Shanghai Position Paper 2023/2024

Repairing a damaged international reputation

Sometimes referred to as the ‘gateway to the West’, Shanghai suffered a significant setback in the spring of 2022 after experiencing one of the worst COVID-19 outbreaks in Mainland China. This led to the city being cut off from the rest of the country after having already been mostly disconnected from the rest of the world in 2020.

The comprehensive, city-wide lockdown that was imposed resulted in shuttered factories, a collapse in consumer spending and disrupted operations at the world’s largest port. Companies of all sizes struggled to stay afloat, and the 92 per cent of European Chamber members that reported severe supply chain disruptions[1] illustrated the scale of the damage inflicted on Shanghai’s business environment. As a result, the city’s economy suffered greatly, with gross domestic product (GDP) declining almost 14 per cent in the second quarter of 2022.[2]

Just as devastating as the economic toll was the human cost; the city’s 25 million citizens were confined to their homes for a minimum of two months, with many unable to access basic supplies such as food, water and healthcare. Livelihoods were lost as a result, and large numbers of people could not uphold existing financial commitments due to their inability to work. This has severely damaged Shanghai’s international reputation.

While the rest of the world was adjusting to living with COVID-19, China and Shanghai continued to enforce a strict ‘dynamic-zero’ COVID policy. The closure of China’s borders in 2020 had hit foreign companies particularly hard, with many foreign national employees prevented from returning for over two years. While some persisted and eventually returned, many decided to leave the city for good. Small and medium-sized enterprises (SMEs) were impacted disproportionately, as they lacked the resources required to adapt quickly, and many foreign nationals were forced to abandon their businesses altogether. As world-class research and development (R&D) ecosystems rely on an abundance of talent from diverse backgrounds, Shanghai’s shrinking foreign labour pool also poses a real threat to its innovation ambitions.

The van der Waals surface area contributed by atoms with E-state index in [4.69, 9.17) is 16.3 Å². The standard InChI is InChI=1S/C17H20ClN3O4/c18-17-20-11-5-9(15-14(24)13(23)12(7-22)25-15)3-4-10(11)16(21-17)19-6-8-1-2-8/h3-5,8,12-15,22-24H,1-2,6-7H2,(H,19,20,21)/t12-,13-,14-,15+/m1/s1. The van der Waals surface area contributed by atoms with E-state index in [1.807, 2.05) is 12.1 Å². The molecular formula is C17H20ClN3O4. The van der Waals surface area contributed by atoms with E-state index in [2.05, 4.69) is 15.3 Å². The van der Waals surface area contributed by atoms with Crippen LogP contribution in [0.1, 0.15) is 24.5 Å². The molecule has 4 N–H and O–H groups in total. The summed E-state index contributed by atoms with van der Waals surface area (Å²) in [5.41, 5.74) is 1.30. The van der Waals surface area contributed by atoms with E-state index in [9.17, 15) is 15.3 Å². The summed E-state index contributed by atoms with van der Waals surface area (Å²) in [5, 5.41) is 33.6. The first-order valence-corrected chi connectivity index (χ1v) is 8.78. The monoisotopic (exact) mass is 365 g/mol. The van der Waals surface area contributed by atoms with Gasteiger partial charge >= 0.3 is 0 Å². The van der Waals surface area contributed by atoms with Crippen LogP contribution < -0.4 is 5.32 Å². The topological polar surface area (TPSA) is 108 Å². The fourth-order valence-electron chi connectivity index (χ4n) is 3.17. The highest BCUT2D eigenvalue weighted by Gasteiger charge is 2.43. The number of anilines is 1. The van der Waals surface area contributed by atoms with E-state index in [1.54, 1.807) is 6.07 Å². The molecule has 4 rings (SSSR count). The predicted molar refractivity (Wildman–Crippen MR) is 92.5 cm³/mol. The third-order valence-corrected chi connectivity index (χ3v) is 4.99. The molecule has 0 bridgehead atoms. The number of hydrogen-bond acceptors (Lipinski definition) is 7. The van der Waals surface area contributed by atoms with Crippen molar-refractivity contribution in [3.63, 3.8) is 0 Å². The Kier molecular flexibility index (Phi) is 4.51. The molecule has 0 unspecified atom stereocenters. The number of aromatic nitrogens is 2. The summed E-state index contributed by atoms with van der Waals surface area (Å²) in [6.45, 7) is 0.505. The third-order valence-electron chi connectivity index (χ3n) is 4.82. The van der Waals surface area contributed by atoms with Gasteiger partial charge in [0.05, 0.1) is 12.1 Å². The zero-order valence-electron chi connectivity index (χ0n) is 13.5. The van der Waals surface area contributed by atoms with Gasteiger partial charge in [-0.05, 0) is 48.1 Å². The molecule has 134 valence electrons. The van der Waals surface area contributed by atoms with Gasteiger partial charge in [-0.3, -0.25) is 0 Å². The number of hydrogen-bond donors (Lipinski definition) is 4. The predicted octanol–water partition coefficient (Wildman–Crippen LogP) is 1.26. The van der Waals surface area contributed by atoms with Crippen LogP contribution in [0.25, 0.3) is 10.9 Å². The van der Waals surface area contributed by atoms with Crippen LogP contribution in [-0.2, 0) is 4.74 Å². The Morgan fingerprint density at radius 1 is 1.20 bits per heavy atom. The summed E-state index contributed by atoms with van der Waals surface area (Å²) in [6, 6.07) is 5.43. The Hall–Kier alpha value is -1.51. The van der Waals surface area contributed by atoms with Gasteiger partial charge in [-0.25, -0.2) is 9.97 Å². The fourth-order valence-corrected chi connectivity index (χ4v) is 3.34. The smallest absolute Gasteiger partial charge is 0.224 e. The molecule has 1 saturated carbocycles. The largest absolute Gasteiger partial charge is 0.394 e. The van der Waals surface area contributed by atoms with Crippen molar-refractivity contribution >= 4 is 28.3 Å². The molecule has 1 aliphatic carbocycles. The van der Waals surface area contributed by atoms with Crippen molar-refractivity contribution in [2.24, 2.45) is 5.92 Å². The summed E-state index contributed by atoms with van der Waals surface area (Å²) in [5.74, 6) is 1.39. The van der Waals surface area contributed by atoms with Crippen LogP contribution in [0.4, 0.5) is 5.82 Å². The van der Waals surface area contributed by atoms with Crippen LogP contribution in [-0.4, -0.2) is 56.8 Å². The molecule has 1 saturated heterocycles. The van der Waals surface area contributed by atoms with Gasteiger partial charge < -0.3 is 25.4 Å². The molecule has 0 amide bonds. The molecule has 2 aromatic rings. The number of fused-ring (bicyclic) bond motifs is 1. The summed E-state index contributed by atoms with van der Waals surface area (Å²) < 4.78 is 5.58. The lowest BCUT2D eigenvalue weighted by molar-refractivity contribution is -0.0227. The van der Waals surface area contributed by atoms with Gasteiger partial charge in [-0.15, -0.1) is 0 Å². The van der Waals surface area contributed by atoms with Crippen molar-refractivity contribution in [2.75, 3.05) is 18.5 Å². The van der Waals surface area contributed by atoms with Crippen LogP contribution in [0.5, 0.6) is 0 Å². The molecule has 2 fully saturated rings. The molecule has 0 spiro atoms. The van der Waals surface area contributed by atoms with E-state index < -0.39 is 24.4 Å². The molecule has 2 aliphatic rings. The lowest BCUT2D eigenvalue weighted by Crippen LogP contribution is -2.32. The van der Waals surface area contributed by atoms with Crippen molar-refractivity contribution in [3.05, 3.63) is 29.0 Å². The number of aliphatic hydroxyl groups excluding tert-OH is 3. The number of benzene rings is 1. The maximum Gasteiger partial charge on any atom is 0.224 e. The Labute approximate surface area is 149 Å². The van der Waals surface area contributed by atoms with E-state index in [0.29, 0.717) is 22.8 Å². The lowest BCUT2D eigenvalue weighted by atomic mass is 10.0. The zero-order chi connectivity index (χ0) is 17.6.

As many aspects of the business environment disintegrated, business confidence among the international community in Shanghai dropped to an all-time low due to the continued complexity of the evolving COVID landscape and erratic implementation of local policies. This has had a significant negative impact on Shanghai’s aspiration to develop a regional headquarters (HQs) economy, which the city government reiterated under its 14th Five-year Plan (14FYP). Once seen as a promising hub for regional HQs,[3] Shanghai’s attractiveness had declined over the past decade due to ‘lagging accessibility’[4] – even before the pandemic struck. After the city-wide lockdown was imposed, people-to- people exchanges disappeared almost entirely, and policies made cross-border and even domestic travel extremely onerous. In 2022, stringent travel restrictions were in place for almost three quarters of the year. Singapore has become the leading beneficiary of the cross-border travel restrictions that Shanghai faced,[5] attracting European multinationals to establish regional HQs there. Chinese companies making a strategic shift out of Shanghai could also be seen, with approximately 500 registering in Singapore in 2022.[6]

While the removal of COVID-related restrictions in December 2022 and early 2023 was a welcome decision, the short notice and lack of preparation before the changes led to further disruptions as infection rates among the population skyrocketed. This further damaged global perceptions of the local business environment in terms of predictability and stability – vital considerations for investors when assessing plans for future expansion.